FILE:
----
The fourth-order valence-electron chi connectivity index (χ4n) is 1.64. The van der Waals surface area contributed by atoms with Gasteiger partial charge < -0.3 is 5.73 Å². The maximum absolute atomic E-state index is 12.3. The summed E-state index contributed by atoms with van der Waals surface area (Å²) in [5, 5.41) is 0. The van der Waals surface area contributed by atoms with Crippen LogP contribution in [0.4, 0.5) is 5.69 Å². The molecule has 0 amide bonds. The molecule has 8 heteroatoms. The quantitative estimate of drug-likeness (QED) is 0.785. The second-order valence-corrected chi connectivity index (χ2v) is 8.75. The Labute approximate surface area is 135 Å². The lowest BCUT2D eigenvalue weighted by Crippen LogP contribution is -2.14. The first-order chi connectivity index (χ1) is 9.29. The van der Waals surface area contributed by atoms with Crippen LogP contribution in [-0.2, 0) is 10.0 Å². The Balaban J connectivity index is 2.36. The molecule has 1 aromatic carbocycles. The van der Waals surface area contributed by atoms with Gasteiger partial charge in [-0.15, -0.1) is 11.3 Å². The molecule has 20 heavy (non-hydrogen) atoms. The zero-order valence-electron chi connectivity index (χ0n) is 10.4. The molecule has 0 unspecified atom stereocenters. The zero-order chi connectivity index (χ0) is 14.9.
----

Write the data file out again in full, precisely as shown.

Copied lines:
The fourth-order valence-electron chi connectivity index (χ4n) is 1.64. The van der Waals surface area contributed by atoms with Gasteiger partial charge < -0.3 is 5.73 Å². The maximum absolute atomic E-state index is 12.3. The summed E-state index contributed by atoms with van der Waals surface area (Å²) in [5, 5.41) is 0. The van der Waals surface area contributed by atoms with Crippen LogP contribution in [0.4, 0.5) is 5.69 Å². The molecule has 0 amide bonds. The molecule has 8 heteroatoms. The quantitative estimate of drug-likeness (QED) is 0.785. The second-order valence-corrected chi connectivity index (χ2v) is 8.75. The Labute approximate surface area is 135 Å². The lowest BCUT2D eigenvalue weighted by Crippen LogP contribution is -2.14. The first-order chi connectivity index (χ1) is 9.29. The van der Waals surface area contributed by atoms with Crippen LogP contribution in [-0.2, 0) is 10.0 Å². The Balaban J connectivity index is 2.36. The molecule has 1 aromatic carbocycles. The van der Waals surface area contributed by atoms with Gasteiger partial charge in [-0.15, -0.1) is 11.3 Å². The molecule has 20 heavy (non-hydrogen) atoms. The zero-order valence-electron chi connectivity index (χ0n) is 10.4. The molecule has 0 unspecified atom stereocenters. The zero-order chi connectivity index (χ0) is 14.9.